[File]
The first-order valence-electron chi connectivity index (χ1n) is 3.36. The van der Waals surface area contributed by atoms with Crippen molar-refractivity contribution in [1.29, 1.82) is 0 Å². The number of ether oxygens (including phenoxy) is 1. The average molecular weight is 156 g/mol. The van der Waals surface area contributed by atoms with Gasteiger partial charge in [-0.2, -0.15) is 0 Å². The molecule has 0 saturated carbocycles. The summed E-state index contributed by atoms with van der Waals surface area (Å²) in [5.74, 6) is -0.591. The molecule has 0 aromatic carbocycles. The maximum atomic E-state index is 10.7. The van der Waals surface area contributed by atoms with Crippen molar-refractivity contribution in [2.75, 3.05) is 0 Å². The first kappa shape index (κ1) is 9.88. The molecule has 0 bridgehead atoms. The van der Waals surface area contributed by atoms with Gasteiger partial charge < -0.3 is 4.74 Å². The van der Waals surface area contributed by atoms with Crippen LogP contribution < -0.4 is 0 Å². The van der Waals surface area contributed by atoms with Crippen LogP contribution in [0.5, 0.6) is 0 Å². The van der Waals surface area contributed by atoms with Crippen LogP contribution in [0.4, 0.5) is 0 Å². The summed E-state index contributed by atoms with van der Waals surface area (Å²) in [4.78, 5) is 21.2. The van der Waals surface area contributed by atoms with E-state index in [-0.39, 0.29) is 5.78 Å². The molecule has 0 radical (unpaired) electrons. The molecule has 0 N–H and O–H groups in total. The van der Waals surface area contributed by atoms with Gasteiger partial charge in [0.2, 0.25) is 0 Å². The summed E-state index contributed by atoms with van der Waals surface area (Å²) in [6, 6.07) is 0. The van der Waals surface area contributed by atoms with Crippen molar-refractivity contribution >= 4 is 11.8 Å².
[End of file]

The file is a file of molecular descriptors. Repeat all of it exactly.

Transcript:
The first-order valence-electron chi connectivity index (χ1n) is 3.36. The van der Waals surface area contributed by atoms with Crippen molar-refractivity contribution in [1.29, 1.82) is 0 Å². The number of ether oxygens (including phenoxy) is 1. The average molecular weight is 156 g/mol. The van der Waals surface area contributed by atoms with Gasteiger partial charge in [-0.2, -0.15) is 0 Å². The molecule has 0 saturated carbocycles. The summed E-state index contributed by atoms with van der Waals surface area (Å²) in [5.74, 6) is -0.591. The molecule has 0 aromatic carbocycles. The maximum atomic E-state index is 10.7. The van der Waals surface area contributed by atoms with Crippen molar-refractivity contribution in [2.75, 3.05) is 0 Å². The first kappa shape index (κ1) is 9.88. The molecule has 0 bridgehead atoms. The van der Waals surface area contributed by atoms with Gasteiger partial charge < -0.3 is 4.74 Å². The van der Waals surface area contributed by atoms with Crippen LogP contribution < -0.4 is 0 Å². The van der Waals surface area contributed by atoms with Crippen LogP contribution in [0.5, 0.6) is 0 Å². The van der Waals surface area contributed by atoms with Crippen LogP contribution in [0.4, 0.5) is 0 Å². The summed E-state index contributed by atoms with van der Waals surface area (Å²) in [4.78, 5) is 21.2. The van der Waals surface area contributed by atoms with E-state index in [-0.39, 0.29) is 5.78 Å². The molecule has 0 radical (unpaired) electrons. The molecule has 0 N–H and O–H groups in total. The van der Waals surface area contributed by atoms with Gasteiger partial charge in [0.2, 0.25) is 0 Å². The summed E-state index contributed by atoms with van der Waals surface area (Å²) in [6, 6.07) is 0. The van der Waals surface area contributed by atoms with Crippen molar-refractivity contribution >= 4 is 11.8 Å².